by Martha Rosenberg
The screaming woman is right out of Friday the 13th Part 2 or Halloween. Face contorted, mouth in an impossible S shape, she looks like she's being murdered--or doing the murdering.
Other photos show her clenching her teeth, pulling her hair and screeching into the telephone. Is it an ad for the remake of Psycho that everyone's been waiting for?
No, it's an ad to sell the latest disease big pharma hopes will move its drugs: bipolar disorder.
And as everyone who remembers HRT marketing knows, the quickest way to sell a drug is showing out of control women.
"Are there periods of time when you have racing thoughts? Fly off the handle at little things? Spend out of control?" ask the magazine ads. "Need less sleep? Feel irritable? You may need treatment for bipolar disorder."
Of course you may also have had too much coffee or a bad day at the office. But mental illness makes a lot more money. Especially if you decide to take AstraZeneca's Seroquel.
Created in 1988 by tweaking an existing antipsychotic compound enough to merit a patent, 1
Seroquel (quetiapine fumarate) had the three things big pharma loves most in a drug: a short time from R&D to sales, a daily ad infinitum dosage and a high price. ($11.82 a day or $4,300 a year) 2
It was approved in 1997 for schizophrenia. At first it was a block buster, accounting for one dollar in nine of AstraZeneca revenue.3
But then in 2005, that cheeky New England Journal of Medicine found Seroquel and other atypical antipsychotics except one had no advantage over the older antipsychotics like Haldol and Thorazine. (Except of course price.) 4
Including the putative reduction in rigidity and tremors that was their selling point. 2
The finding, part of a six-year National Institutes of Health comparative drug study, provided "a comprehensive set of data that were obtained independently of the pharmaceutical industry," commented principal investigator Jeffrey Lieberman, adding insult to injury. 4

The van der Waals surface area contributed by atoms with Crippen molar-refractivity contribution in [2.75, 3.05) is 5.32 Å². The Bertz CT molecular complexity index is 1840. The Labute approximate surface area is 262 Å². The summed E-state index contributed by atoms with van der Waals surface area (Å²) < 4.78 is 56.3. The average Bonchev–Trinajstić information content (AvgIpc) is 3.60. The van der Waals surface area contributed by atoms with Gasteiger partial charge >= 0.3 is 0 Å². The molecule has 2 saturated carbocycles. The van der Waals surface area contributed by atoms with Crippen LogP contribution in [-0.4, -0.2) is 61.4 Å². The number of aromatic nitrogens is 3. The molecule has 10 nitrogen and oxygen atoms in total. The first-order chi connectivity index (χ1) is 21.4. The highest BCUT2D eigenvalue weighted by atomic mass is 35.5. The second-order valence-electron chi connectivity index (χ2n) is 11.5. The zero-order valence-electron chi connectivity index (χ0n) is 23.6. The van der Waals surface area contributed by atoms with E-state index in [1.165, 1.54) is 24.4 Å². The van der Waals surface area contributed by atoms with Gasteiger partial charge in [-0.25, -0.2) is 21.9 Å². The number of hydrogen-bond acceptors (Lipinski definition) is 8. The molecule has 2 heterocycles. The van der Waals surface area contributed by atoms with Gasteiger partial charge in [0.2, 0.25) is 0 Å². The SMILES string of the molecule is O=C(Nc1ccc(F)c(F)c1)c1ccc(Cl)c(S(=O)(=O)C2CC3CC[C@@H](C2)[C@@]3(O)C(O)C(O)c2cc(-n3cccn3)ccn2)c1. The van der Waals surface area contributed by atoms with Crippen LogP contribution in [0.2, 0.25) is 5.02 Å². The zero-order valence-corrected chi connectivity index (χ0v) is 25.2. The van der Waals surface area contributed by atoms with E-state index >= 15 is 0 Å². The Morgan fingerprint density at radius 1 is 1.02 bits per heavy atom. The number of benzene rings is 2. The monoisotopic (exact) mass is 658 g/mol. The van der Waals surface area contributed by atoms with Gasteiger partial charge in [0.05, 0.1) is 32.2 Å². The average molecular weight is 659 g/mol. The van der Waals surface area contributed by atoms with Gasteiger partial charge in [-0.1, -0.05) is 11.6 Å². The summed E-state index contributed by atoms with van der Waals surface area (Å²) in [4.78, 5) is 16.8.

Around the same time the just as cheeky British Medical Journal 5 announced that Seroquel and a similar atypical antipsychotic were ineffective in reducing agitation among Alzheimer's patients who constitute 29 percent of Seroquel sales.
In fact, Seroquel was found to actually make cognitive functioning worse in the elderly patients with dementia studied. Then there was the police blotter. Violent assault reports increasingly mentioned Seroquel---one in Yonkers, NY began, "The city jail guard who shot his wife before killing himself had just begun taking a powerful antipsychotic drug that listed 'suicide attempt' among its possible side effects"6--and law suits began piling up. Three hundred and eighty according to USA Today. 7
One young Seroquel patient told the Chicago Sun-Times, "It would take me anywhere from 45 minutes to an hour and a half to get out of bed each morning. I couldn't think, I couldn't see, and I couldn't be me," and that the license of the physician who prescribed her Seroquel was revoked. 8
And there was bad financial news too.
AstraZeneca's new blood thinner and diabetes drug were both stalled due to safety concerns and Teva Pharmaceuticals, a generic drug maker, challenged Seroquel's patent to the FDA. 2
So AstraZeneca did what drug companies that put marketing before medicine always do: came up with a new use for Seroquel (bipolar disorder) 2 and new formulation (sustained release) 9 and yelled breakthrough. Now all it has to do is convince millions of healthy women and men they should take a major tranquilizer, an antipsychotic for schizophrenia, because they had a bad day. That's before it gets to the kids.
Maybe the screaming woman in the ad has just seen the AstraZeneca marketing plan.
1 News Journal (Wilmington, DE) October 24, 2004 "It's a long, bumpy road for finding a new drug"
2 News Journal (Wilmington, DE) April 23, 2006 "Seroquel big, and could get bigger - AstraZeneca shrugs off patent challenges, seeks new markets"
3 News Journal (Wilmington, DE) Oct 24 2006
4 Deseret News (Salt Lake City, UT) October 3, 2005 "Older medication as good as new ones, study finds" from Wall Street Journal
5 News Journal (Wilmington, DE) February 19, 2005 "AstraZeneca disputes new study on drug"
6 Journal News (Yonkers, NY) May 2, 2006 "Jail guard started antipsychotic 4 days before shootings"
7 USA Today August 23, 2006 "Lawsuits Plague Industry; Drug makers faced the most product liabilitylawsuits last year of any industry"
8 Chicago Sun-Times January 15, 2006 "The Downside of Happy Pills"
9 Health & Medicine Week - Aug. 14, 2006